This answer, as the appellant contends, is not of that character which requires two witnesses, or one witness and corroborative facts, to disprove it. It does not contain a 'clear and positive denial' of the charge in the bill. An answer deserves more or less credit, as it fairly meets all the inquiries contained in the bill. A general denial is not sufficient, but there must be an answer to sifting inquiries upon the general question. Welford, 366, 367, 369; Freeman v. Fairlie, 3 Mer. 41; Welford, 309, 310; 2 Eq. Ca. Abr. 67; Paxton's case, Sel. Ca. in ch. 53; 6 Vesey, 792; 1 Sims and Stu. 235; Hepburn v. Durand, 1 Br. Chan. ch. 436; Prout v. Underwood, 2 Cox Chan. 135; Daniel v. Mitchell, 1 Story, 188; Bk. Georgtown v. Geary, 5 Pet. 110; 9 Cranch, 160; 2 Daniel's Chan. 984; Hughes v. Garner, 2 Young and Call, 333; Parkman v. Welsh, 19 Pick. 234; Greeley Eq. 4.

The record, therefore, contains upon the subject of payment the precise statement of the bill sworn to; and the positive evidence of Mrs. Long, (p. 41,) opposed by the loose, indefinite, and evasive response of the answer. The oath of the complainant is a full offset to that of defendant. Garron v. Carpenter, 1 Port. 374; Searcy v. Pannell, 1 Cook's Rep. 110; 1 McLeod; Lendell and Gamon, 10 Humph. 164; Union Bank of Georgtown v. Geary, 5 Pet. 99.

The counsel for the appellees presented the following statement.

The bill in this case seeks to restrain the collection of an execution in favor of Wanzer, (but controlled by and belonging to Hunter,) against Long and the complainant, Hinkle. The judgment upon which its execution issued was upon a note for $1,520, held by the firm of Fisher and Johnson, made by Thomas Long, George D. Fisher, and Hinkle, the complainant, and on 17th April, 1837, placed by Fisher and Johnson, together with other notes, in the hands of attorneys for collection and to cover certain liabilities of Fisher and Johnson, as appears by the receipt of the attorneys. The proceedings in which the judgment was rendered were in the circuit court of the United States for the ninth circuit. The bill alleges, in the first place, that the judgment does not belong to Hunter, and he has no right to control it; in the second place, that Fisher, who owned the note on which the judgment was obtained, abundantly indemnified Hunter, his security; and that Hunter, out of the property transferred to him by Fisher, has been fully satisfied, and consequently, has no right to enforce this judgment; in the third place, if the judgment belongs to Hunter and he has not been fully indemnified out of Fisher's assets, yet he has collected this judgment out of Long, and has no right to enforce the execution against Hinkle, the complainant. It prays that the judgment be declared satisfied, or that complaint, as administrator of Fisher, be declared entitled to the judgment, and that Wanzer and Hunter be enjoined proceeding upon it, &c.

The answer of Hunter admits that Wanzer has now no interest in the judgment, and explains why suit was brought in his name. Fisher was indebted to Wanzer and others; Wanzer placed his claim in the hands of Gordon, Campbell, and Chandler, attorneys, for collection; Fisher's other creditors also placed notes in their hands. To settle these suits, Fisher placed with the attorneys a number of notes for collection, and among them was the note of Long, indorsed by Hinkle, the complainant. This note was sued in the name of Wanzer, with the intention to secure his claim. Wanzer's debt was paid out of other notes of Fisher.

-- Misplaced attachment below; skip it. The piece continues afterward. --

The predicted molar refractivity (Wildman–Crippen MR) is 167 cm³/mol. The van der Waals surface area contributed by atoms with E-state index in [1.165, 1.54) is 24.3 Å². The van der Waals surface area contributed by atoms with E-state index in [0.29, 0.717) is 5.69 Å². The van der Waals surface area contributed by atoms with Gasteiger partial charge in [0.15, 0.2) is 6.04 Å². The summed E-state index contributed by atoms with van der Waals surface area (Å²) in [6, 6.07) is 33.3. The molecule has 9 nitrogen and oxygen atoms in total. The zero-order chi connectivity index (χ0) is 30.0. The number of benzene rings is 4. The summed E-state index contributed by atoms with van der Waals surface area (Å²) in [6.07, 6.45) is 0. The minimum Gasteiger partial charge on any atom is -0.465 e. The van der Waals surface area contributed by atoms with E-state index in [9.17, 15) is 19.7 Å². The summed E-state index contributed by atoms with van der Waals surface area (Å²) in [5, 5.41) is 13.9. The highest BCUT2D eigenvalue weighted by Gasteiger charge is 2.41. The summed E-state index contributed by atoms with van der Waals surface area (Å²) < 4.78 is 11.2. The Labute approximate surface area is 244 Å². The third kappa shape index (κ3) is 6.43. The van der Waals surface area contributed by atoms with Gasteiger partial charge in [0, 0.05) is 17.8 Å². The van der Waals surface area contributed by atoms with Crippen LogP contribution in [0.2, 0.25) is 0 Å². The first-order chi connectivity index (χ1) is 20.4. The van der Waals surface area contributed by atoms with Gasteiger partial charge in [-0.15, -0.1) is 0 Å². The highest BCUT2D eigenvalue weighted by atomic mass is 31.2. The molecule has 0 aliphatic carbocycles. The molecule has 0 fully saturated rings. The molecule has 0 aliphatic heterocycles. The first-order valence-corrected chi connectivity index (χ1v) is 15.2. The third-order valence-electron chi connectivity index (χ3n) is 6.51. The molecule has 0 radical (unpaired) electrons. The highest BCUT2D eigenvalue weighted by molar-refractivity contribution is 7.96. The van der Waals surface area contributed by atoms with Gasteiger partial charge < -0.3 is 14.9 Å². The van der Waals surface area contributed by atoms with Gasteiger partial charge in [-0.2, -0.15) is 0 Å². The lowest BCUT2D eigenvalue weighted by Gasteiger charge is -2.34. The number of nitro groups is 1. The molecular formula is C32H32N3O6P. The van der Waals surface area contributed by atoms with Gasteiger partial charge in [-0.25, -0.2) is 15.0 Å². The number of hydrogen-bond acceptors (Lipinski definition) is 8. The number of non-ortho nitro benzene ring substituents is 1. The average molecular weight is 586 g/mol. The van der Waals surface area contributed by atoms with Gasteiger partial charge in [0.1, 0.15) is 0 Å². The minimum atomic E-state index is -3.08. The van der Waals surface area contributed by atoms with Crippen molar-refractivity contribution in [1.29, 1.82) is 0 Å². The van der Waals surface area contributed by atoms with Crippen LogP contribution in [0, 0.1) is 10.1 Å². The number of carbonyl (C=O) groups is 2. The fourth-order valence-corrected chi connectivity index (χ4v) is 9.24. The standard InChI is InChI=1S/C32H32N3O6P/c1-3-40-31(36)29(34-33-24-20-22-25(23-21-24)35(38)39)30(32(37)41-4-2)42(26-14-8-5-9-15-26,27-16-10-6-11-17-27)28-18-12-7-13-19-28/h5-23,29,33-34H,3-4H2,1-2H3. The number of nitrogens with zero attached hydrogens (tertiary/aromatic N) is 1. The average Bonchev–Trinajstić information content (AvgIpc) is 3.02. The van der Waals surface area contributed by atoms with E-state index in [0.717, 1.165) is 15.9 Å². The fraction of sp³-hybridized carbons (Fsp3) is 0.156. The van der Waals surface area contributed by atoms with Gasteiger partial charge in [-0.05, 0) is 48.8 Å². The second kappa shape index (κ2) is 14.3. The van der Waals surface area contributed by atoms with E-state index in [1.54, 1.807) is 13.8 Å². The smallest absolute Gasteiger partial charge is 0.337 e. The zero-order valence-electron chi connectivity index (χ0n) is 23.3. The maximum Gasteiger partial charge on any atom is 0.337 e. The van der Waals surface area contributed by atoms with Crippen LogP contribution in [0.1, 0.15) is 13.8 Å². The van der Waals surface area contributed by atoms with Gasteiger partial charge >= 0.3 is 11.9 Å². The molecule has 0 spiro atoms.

The answer then states, that Hunter was the indorser of Fisher for a large amount, and he became so to enable Fisher to settle the debts for which he was sued by Gordon, Campbell, and Chandler. The arrangement made by Fisher with these attorneys is set out in the answer. The substance of it is, that Fisher was to give his notes, indorsed by Hunter, in payment of the notes of Fisher, who had been sued by Gordon and Co. These notes, indorsed by Hunter, were given, to the amount of nearly $18,000. Fisher gave instructions to the attorneys to save Hunter from the payment of these debts, by the paper mentioned in the receipt. In addition to these liabilities, Hunter states that he indorsed a note of Fisher, for $10,000, dated March 1, 1837, at sixty days, which was protested and paid by Hunter, party out of Fisher's property, and partly out of his own; and refers to a deed from Fisher to him, securing him against liability on this note. He further states, that he paid Nelson, Carleton, and Co. $3,472, on a bill of exchange drawn by Fisher, 8th March, 1837. Thus, upwards of $30,000 were paid by Hunter, on account of Fisher; and the extent of credits which the answer gives to Fisher's estate is but $16,558.28.

Hunter denies that the judgment in question was ever settled by Long, or that he ever released him.

The evidence of Campbell explains the whole transaction by which Hunter became security for Fisher.

Barney proves that Hunter, by 23d April, 1843, had paid on the four notes given under the agreement, which came into the hands of the United States Bank, $11,627.65, which included interest. On these notes, $4,336 had been paid in 1838, which about corresponds with the sums the answer states to have been collected from Fisher's estate, and paid on account of these four notes.

Campbell, also, proves that $4,818.27 were paid on account of a judgment by the Bank of Columbus against Hunter, on the note for $10,000, referred to in the answer and the deed. This amount corresponds with the first item in the credits given Fisher's estate; ...